Saturday, February 24, 2007

Soul Britannia & The Blue Beat: The Impact of Ska In The Early 1960s

Prince Buster The story of the impact and influence of r&b on British society has as much to do with musical and social trends stemming from the Caribbean and Jamaica in particular, as it does the United States. I thought I would investigate some more and write a post about some of the key influences of the early 1960s. Sorry it's taken a couple of weeks to put into order!

During the years 1960 to 1964, an audience for Jamaican ska existed in Britain, thanks to the communities of Jamaican emigrés in the major conurbations. They were particularly interested in hearing this new sound, which both reminded them of home, but also heralded a new confident Jamaica on the road to independence. The music had a distinctive sound, culture and image that, for the younger generation, they could project onto their everyday, British urban environment; and it set them apart from the calypso and mento music associated with their parents. In London for example, as well as local blues dances and shebeens and their soundsystems, DJs and promoters were opening venues such as the Roaring Twenties, the Ram Jam, The Flamingo, El Partido in Lewisham, Brixton Town Hall, and Stoke Newington Town Hall which helped to promote ska. Records were imported into Britain by companies such as Blue Beat Records, and the jazz label Esquire, as well as its subsidiary Starlite. Above all other ska artists, it was probably Prince Buster who was most admired. However, while ska was popular within the Caribbean communities, in the wider society and the pop charts, it was at this time fairly invisible. City club Djs were probably carrying ska 45s with them to play in clubs in provincial towns all over the UK, intriguing the curious who would eventually emerge as faces in the mod scene, but these audiences were more familiar with rock and roll, and at that time more curious about discovering more about old bluesmen and the artists they read about in the American r&b charts. It would not be Prince Buster, but one young yet confident girl who would push ska into the popular British consciousness.

The decision by Jimmy James and The Vagabonds to leave Kingston and move to London in 1964 was likely prompted by the example set by Millicent Small, AKA Millie, who had left Jamaica the previous year with Chris Blackwell, a local producer and owner of a label called Island Records. The story of Millie is a significant one in terms of the introduction of Jamaican musical styles into popular British consciousness, and played a major part in the subsequent development of a distinctive Jamaican music industry. It is also a salutory tale, which highlights some of the significant barriers to the creation of a distinctive British r&b tradition in the 1960s.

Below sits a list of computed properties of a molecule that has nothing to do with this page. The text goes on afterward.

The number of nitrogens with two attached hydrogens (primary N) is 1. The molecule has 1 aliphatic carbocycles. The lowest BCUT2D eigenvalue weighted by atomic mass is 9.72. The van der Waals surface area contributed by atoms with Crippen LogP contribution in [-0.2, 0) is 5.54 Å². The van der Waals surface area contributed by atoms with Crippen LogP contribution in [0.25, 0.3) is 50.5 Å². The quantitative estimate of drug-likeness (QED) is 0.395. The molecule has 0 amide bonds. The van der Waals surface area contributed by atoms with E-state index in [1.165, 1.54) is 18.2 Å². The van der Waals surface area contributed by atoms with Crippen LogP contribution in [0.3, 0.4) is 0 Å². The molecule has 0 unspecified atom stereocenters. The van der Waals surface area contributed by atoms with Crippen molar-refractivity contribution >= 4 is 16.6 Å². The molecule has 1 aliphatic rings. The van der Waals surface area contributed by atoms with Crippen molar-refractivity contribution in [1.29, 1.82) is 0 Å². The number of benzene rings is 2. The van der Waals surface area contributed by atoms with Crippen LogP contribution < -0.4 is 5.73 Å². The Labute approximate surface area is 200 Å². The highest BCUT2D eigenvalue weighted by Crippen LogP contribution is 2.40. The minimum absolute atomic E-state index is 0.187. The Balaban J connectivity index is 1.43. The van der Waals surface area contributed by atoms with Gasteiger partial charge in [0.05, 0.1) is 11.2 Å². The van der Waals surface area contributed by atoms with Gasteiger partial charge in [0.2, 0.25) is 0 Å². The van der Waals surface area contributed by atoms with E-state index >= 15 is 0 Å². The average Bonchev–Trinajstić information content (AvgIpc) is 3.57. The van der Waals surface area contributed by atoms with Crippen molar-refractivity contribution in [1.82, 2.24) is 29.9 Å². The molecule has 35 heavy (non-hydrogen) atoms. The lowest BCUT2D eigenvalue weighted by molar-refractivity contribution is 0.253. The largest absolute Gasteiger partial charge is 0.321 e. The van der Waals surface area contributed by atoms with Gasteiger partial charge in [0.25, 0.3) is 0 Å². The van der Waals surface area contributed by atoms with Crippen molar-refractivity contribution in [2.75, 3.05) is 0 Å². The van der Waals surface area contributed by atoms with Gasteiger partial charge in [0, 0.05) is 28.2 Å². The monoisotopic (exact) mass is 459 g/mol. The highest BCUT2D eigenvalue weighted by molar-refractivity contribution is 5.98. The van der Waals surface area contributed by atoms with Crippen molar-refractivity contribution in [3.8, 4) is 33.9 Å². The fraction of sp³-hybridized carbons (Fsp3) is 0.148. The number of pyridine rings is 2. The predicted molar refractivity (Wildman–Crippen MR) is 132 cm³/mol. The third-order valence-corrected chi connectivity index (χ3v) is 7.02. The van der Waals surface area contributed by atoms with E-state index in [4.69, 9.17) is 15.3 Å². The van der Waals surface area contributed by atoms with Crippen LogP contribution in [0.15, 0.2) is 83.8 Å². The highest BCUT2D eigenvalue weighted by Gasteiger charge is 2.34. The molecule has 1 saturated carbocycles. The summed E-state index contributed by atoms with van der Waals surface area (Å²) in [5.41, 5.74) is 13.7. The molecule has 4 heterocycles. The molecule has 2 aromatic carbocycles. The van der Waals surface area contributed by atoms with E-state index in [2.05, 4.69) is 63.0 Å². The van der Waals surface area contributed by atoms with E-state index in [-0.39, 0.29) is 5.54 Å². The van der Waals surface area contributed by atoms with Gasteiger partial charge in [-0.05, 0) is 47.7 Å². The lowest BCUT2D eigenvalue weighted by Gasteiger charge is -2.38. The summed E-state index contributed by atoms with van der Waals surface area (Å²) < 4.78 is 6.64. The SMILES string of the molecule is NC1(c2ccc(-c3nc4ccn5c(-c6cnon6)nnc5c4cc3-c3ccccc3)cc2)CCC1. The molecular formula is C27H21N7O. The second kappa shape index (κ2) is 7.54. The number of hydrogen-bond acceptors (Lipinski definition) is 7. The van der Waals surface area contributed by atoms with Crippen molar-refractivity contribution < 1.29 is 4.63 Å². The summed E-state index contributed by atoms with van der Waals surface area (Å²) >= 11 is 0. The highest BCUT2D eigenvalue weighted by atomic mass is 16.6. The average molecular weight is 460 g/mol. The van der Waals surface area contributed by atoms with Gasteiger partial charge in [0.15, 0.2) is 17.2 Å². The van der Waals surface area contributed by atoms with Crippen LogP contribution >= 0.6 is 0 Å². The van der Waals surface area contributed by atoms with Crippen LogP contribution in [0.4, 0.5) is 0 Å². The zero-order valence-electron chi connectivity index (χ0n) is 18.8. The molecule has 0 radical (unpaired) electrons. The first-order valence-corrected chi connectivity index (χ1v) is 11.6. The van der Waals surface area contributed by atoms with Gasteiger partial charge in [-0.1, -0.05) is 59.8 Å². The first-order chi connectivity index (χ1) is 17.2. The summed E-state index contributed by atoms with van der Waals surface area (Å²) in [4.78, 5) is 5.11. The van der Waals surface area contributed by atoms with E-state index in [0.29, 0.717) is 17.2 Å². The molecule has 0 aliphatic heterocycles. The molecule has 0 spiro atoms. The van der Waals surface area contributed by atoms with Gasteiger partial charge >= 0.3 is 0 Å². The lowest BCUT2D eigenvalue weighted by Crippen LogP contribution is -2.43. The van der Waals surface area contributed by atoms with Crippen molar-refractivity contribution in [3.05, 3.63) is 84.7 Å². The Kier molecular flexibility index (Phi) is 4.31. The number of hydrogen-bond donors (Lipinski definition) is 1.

MillieMillicent Small was born in Clarendon on the 8th October 1947 (which is incidentally the same day my father was born!), although it may have been 1946 (Millie celebrated her 60th last year.) Her father was a sugar plantation worker, and she was born the youngest into a large family of seven brothers and five sisters. Millie's singing career began in 1960 with a win in the nationally popular Vere Johns Opportunity Hour talent contest at the Palladium Theatre in Montego Bay, Jamaica. Millie remembers the prize for the contest being about 10 shillings:

"When I won the prize money, it seemed like a fortune. I felt I was the richest girl in the world. The following year, when I made my first record (I was 13 then), the disc crashed into the Jamaican Hit Parade and gave me the most wonderful feeling of confidence. You see, when I was 9 years old, I had told my family I was going to be a film star or a singer, and you know what, they laughed!"
Clement 'Sir Coxsone' Dodd 1932-2004
Success brought the twelve-and-a-half year-old Millie to the newly established Clement "Sir Coxsone" Dodd's Studio One label at Brentford Road in Kingston, where she first recorded with Roy Panton as part of the duo Roy & Millie, debuting with We'll Meet. By 1962, Millie was a local hit, and regularly performed with Roy Panton and other popular local singers such as Owen Gray, Jackie Edwards and Shenley Duffas. However, the success of Millie and other Jamaican artists influenced by r&b and Jamaican dance rhythms was limited by certain factors. In the early 1960s, Jamaican radio and music sales were dominated by mainstream fare from England and the USA, such as Mario Lanza and Billy Vaughn, and the local recording industry was small and lacking in funds for wider promotion into other markets outside the island. There was an assumption that calypso was more commercial for export, thanks to the shortlived calypso fad in the late 50s in the US.

Roy & Millie - We'll Meet (Island EP 705) 1962

Owen Gray
Chris Blackwell in Island's heydays in the 1970s